There is also a trend appearing of past Premiership stars taking on Premiership managerial roles soon after retirement from playing. These men seem to be having considerable difficulty in keeping their jobs too. Take the cases of Paul Ince, Roy Keane and today with Tony Adams.

The frequency of football managers getting the boot, if you forgive the pun, is becoming so ludicrous that the bookmakers are probably receiving more bets on who the next manager to be axed is, rather than bets on the games.

This brings me to the next question. Who is next? Redknapp from Tottenham? Benitez from Liverpool? Wenger from Arsenal? Spurs are still struggling, even after the seemingly remarkable start from Harry Redknapp after ditching Portsmouth. Benitez is being accused of poor team selections causing Liverpool to lose their top spot, and Arsenal are clearly underperforming and could struggle to end their season within the top four.

Who would want to be a Premiership manager nowadays?

Thursday, 5 February 2009

Is football foreign to you?

Workers at the Lindsey Oil Refinery in Lincolnshire have been on strike over the past week or so concerning the use of foreign labour. Hundreds of British workers across the country joined the strike, backing the dispute over the rules on employing foreign staff. Owners of power stations and refineries (in this case) have been giving a large chunk of the jobs to foreigners to carry out.

You may be wondering what the devil this has to do with sport?

Well, top level league sport in Britain, particularly football, is dominated by overseas players and has been for some years now. I don't see many strikes from the English players in line with the oil refinery case however.

Premiership and top league clubs have bought in so many talented foreign players and managers. Without these players, it can be argued that English football would be considerably less wealthy and popular. Not to mention the high standard of Premiership football today, largely thanks to the overseas players. However, the English national team is struggling because of it.

Teams with big money can splash out on the big names. Take Chelsea FC for example. This is their squad:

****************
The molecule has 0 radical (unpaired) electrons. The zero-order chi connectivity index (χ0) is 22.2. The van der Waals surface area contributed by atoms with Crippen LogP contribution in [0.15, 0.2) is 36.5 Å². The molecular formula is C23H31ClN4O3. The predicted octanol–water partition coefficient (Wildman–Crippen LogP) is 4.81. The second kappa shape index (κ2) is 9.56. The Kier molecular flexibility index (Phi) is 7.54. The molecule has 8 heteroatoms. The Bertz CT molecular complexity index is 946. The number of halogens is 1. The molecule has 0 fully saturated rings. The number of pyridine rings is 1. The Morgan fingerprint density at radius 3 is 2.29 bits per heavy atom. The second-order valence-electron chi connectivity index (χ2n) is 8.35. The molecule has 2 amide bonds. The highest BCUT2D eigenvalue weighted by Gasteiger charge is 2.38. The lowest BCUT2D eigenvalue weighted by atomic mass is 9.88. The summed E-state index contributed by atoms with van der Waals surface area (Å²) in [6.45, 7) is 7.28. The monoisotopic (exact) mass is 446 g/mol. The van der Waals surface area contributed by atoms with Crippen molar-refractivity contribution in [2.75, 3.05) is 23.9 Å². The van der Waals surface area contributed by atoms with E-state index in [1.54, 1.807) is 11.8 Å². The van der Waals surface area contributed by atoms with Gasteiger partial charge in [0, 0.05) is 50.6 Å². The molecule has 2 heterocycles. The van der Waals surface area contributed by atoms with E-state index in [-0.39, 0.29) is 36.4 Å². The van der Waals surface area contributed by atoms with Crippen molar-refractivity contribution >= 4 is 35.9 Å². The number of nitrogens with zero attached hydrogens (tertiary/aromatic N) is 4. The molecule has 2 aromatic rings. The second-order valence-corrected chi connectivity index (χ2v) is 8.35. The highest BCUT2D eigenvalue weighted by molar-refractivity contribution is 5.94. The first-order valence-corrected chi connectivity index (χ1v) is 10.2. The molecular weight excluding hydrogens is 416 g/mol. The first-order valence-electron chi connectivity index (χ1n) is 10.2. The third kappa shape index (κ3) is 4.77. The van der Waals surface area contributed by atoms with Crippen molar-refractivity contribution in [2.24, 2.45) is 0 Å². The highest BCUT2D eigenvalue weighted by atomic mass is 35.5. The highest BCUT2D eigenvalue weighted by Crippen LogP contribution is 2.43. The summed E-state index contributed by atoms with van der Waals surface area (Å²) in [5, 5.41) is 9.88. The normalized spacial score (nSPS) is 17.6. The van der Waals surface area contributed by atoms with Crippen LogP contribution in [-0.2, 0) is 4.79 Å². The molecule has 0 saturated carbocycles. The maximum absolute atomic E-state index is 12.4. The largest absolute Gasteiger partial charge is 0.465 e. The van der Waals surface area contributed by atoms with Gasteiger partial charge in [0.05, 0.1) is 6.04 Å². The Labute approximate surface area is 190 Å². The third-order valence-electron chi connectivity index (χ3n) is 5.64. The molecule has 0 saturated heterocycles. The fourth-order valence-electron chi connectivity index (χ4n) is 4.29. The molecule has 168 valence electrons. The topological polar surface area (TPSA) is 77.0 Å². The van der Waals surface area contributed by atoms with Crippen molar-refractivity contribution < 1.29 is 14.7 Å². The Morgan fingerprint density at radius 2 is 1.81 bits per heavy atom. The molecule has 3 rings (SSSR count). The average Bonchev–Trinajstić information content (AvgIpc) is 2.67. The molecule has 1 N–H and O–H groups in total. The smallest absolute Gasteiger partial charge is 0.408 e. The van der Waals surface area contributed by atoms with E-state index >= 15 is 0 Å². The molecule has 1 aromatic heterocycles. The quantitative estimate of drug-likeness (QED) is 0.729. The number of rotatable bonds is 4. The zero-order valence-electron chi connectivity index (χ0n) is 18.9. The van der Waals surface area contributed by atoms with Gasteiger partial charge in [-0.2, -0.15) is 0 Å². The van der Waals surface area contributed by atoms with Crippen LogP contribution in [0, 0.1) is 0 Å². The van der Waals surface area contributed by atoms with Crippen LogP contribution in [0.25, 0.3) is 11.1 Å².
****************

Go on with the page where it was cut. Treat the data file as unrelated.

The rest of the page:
Cech, Ivanovic, A. Cole, Essien, Carvalho, Lampard, Di Santo, J. Cole, Drogba, Mikel, Ballack, Malouda, Bosingwa, Ferreira, Deco, Kalou, Terry, Mineiro, Alex, Belletti, Anelka, Hilario, Mancienne, Stoch, Woods, Smith, Kakuta and Hutchinson.

Last 6 managers (excluding Graham Rix who was in charge for just 2 matches):

Scolari (present)

Spot many English names in there? As David Brent once said: "shouldn't have thought so." Chelsea faced Liverpool for their last match, where only 6 out of 36 squad players, from both teams, were English.

There has been some talk of introducing new rules to football, with regard to clubs having a certain amount of 'home grown' players in their squad. This hasn't kicked off terribly well as yet. Furthermore, acadamies have been set up to try and enforce a further influx of local talent, but foreign players are appearing here too.

Certain clubs are taking this seriously and some quality local players are begining to shine through however. Middlesbrough FC have a strong urge to develop their youth teams and young English players. I was fortunate enough to hear a talk from their Academy Manager David Parnaby a few years ago. He emphasised the importance of home grown talent to English football, focussing on the success of their player Stewart Downing.

If England's top players, such as Gerrard, Terry, Rooney and Lampard, play alongside overseas players at their clubs rather than training with talented English footballers, what hope has our national team got?

They gel so very well with these big money players at their clubs, and spend plenty of time training with them. They have now forgotten how to work well with their fellow countrymen. Failing to qualify for the Euro tournament highlights this.

Is there any hope for the future of English football if the foreign player allowance doesn't change any time soon?